Updated: Sept. 5, 2013
All of our online courses start with comprehensive instructions for getting the required software installed and set up on your own computer. For the online Rails course, that means installing Ruby and Rails. During the course, you'll then write, refactor, and test your code directly on your own computer. That way, after the course, you'll already be familiar with the environment where you can then start writing your own Rails apps!
Setting up a stable Ruby and Rails environment on your Mac has never been easier. Here's our recommended approach…
Install Ruby 1.9 and Rails 4
The easiest way we've found to install Ruby, Rails, and other supporting software on a Mac is using the RailsInstaller. It's a self-contained Mac installer (an .app file) that includes a Ruby language execution environment, a baseline version of Rails, and other useful goodies such as RVM, Git, and SQLite.
Note that Mac OS X ships with an older version of Ruby (1.8.7) that Apple uses for internal tools but it isn't recommended for use with Rails. The RailsInstaller installs Ruby 1.9 separately rather than updating the system-installed Ruby. It does this using the Ruby Version Manager (RVM) which is a command-line tool that makes it easy to install and manage multiple independent Ruby environments on the same machine. That way, you'll be able to easily switch back and forth between Ruby versions if you like.
On the RailsInstaller page, click the appropriate green button under "Mac Downloads" to download the installer.
Once the installer has downloaded (it usually ends up as a .tar file in your Downloads folder), double-click it to uncompress the file. You should end up with a .app file. Double-click that file to start the installation process.
If you see a warning dialog stating that the RailsInstaller can't be opened because it's from an unidentified developer, you'll need to update your security settings. Open the System Preferences app and then the Security & Privacy group. Click the lock icon in the lower-left, and then change the "Allow applications downloaded from:" setting to Anywhere. You may want to change this back after opening the RailsInstaller.
After stepping through a couple standard installer screens, the RailsInstaller will start chugging through the process of installing everything you need. (If you're curious, everything gets installed into your
/optdirectory.) Installation takes a while, and you're welcome to step away for a refreshing beverage or a tasty sandwich…
When the installation is complete, find the Terminal application (it's under the /Applications/Utilities directory) and drag it onto your dock. You'll end up using Terminal a lot as a Rails developer, so it's good to have it handy. Then open a new Terminal session. You should see a new window with a cursor and a prompt that looks something like this:
The default prompt includes the computer name (enoch in my case), the current working directory (tilde represents your home directory), the current user name (mike), and a trailing $ which is the prompt for input.
If this is the first time you've seen this side of a Mac, it may seem rather intimidating. Don't let it throw you. It's simply a way to interact with your computer by entering commands. In fact, here comes our first command…
Verify that Ruby 1.9 was successfully installed by typing
Ruby should reply with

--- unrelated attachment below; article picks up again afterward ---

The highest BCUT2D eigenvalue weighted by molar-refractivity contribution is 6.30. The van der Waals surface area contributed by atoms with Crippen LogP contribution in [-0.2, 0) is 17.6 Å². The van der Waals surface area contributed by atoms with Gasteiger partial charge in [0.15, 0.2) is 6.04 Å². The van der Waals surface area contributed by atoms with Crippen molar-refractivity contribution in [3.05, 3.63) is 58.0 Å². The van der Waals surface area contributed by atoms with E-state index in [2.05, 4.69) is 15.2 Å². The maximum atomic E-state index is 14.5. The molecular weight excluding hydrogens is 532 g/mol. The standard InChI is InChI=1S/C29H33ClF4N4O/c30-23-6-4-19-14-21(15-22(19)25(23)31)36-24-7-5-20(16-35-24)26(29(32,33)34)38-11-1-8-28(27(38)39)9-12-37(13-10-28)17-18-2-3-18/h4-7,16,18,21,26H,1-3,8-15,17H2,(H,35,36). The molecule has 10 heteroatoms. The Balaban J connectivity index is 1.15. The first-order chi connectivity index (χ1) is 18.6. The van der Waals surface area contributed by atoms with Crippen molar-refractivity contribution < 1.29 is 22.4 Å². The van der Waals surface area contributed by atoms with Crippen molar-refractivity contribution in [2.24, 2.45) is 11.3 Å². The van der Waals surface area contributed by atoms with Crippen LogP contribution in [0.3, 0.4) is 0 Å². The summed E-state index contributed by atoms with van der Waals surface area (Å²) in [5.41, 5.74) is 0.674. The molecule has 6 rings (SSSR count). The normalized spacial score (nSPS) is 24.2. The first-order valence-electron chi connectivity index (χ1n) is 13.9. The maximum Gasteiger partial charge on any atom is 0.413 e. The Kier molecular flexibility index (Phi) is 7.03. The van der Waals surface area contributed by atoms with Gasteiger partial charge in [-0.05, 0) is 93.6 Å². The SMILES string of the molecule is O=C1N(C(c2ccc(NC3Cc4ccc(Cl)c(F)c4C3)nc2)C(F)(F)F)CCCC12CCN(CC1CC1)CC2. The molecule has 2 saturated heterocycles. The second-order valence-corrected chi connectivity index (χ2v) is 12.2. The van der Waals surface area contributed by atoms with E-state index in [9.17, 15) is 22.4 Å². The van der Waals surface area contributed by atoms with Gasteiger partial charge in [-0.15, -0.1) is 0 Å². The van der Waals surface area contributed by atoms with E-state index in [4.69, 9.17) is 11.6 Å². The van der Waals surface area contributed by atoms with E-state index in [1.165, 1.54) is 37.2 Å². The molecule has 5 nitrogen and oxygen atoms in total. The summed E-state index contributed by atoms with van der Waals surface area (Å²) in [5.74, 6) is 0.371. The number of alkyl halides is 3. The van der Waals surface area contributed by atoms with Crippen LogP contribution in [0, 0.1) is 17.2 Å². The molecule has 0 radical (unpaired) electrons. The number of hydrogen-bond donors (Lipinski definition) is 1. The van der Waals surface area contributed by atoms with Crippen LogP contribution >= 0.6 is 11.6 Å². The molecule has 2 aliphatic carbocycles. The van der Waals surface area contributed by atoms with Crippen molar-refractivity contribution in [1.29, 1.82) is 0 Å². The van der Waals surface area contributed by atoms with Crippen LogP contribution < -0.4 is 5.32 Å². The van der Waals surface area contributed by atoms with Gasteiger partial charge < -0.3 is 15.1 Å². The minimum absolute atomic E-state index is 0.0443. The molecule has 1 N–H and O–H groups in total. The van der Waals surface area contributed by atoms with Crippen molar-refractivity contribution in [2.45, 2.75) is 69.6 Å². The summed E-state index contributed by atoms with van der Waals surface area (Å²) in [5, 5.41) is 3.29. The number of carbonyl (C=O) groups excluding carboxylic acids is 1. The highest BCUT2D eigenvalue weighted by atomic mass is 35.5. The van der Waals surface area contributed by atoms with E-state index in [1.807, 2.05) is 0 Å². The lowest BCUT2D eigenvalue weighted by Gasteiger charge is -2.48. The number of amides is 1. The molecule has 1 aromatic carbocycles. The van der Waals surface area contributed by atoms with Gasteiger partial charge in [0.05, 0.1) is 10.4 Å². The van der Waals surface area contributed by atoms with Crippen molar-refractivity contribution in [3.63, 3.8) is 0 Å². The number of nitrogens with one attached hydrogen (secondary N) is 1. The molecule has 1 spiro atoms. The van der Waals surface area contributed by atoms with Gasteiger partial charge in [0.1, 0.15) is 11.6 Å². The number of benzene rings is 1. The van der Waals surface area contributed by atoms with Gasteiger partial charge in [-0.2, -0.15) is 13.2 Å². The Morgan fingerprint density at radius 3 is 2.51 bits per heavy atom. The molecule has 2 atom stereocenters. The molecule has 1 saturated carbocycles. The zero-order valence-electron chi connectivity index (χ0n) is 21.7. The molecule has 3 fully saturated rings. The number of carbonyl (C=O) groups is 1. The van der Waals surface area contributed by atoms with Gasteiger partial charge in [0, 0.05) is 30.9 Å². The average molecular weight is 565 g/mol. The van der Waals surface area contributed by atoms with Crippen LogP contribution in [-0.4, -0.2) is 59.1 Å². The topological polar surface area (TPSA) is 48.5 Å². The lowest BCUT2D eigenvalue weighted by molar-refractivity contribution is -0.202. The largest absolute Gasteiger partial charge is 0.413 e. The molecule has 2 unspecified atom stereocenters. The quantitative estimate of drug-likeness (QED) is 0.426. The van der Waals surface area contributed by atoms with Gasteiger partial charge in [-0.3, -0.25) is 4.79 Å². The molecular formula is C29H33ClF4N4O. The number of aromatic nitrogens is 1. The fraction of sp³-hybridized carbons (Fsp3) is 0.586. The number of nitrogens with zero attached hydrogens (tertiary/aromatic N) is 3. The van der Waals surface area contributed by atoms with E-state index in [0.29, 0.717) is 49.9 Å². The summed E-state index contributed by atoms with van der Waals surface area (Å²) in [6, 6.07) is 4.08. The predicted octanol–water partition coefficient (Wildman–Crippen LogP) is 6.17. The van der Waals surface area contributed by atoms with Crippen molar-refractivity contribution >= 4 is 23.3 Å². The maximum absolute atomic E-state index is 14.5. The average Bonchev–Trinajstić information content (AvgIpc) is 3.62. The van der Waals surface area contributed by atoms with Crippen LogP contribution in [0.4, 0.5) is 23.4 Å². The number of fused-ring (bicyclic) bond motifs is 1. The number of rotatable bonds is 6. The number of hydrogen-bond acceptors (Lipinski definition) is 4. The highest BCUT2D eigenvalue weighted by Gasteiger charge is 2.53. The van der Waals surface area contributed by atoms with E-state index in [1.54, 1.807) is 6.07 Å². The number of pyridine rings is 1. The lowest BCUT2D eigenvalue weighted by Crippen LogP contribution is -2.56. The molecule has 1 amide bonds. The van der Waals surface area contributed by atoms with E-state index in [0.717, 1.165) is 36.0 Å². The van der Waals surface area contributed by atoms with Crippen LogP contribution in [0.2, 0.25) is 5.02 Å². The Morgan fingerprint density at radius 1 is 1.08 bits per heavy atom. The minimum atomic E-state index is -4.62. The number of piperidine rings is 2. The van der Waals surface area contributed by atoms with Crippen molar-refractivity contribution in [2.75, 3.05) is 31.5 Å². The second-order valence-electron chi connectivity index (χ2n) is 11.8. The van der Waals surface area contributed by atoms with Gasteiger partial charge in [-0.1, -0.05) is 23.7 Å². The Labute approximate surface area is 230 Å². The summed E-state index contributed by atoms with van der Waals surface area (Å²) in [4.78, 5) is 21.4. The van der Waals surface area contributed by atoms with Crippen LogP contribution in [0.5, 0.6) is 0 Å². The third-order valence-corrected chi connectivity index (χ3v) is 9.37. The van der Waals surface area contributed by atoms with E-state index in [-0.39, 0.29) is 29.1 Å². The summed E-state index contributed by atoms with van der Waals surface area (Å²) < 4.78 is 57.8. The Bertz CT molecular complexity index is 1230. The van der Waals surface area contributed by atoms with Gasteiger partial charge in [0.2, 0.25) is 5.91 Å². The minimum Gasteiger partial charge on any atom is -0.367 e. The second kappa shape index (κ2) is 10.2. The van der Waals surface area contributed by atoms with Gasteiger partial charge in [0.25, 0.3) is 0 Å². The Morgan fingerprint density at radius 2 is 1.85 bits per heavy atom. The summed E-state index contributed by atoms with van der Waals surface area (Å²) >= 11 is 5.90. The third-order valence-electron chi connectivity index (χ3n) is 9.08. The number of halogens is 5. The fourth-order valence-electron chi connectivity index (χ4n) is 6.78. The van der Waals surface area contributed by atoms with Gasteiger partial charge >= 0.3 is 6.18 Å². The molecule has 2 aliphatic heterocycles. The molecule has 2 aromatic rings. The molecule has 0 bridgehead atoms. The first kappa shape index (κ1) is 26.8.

ruby 1.9.3p392 (2013-02-22 revision 39386) [x86_64-darwin12.2.0]
Next, update Rails to the latest version by typing
gem update rails
Then sit back and relax as RubyGems downloads all the Rails-related gems and assembles the documentation. After a few minutes, you should end up with a dozen or so gems installed.
Finally, verify that the latest version of Rails was successfully installed by typing
Rails should answer with 4.0.0 or higher.
Create An Example Rails App
Now that we have all the required software installed, let's create your first Rails app to make sure everything is working in harmony. We'll create a simple application for managing a list of todos.
From a command prompt, navigate to a directory where you want the application code to live (~/work, for example).
Start by creating an empty Rails application called
rails new todos
Change into the
todosdirectory that was created in the previous step:
The application doesn't know about todos yet, so we'll use scaffolding to quickly generate all the code for managing a list of todos. Run the scaffold generator by typing
rails g scaffold todo name:string due_on:date completed:boolean
You'll see Rails create a bunch of files, including a migration file for creating a database schema to store todo items in a database (SQLite3 in this case).
Run the database migration by typing
Then start the Rails app by typing
When you're done, you can stop the Rails app by typing
CTRL-Cin the command prompt where you started the app.
That's all there is to it! Now you have everything you need to start building your own Rails apps. And that's exactly how we recommend you start learning Rails, by actually building something, whether it be for fun or profit.
If you're not sure how to get started building Rails apps, consider taking our online Rails course. You'll learn how to build a complete Rails app step-by-step, from idea to deployment. Along the way you'll learn the tips, tricks, and best practices used by experienced Rails developers to build high-quality Rails apps quickly. You'll come away with a solid understanding of the fundamentals of Rails, and how to put all the pieces together, so you can confidently create your first Rails app or jump right into an existing app!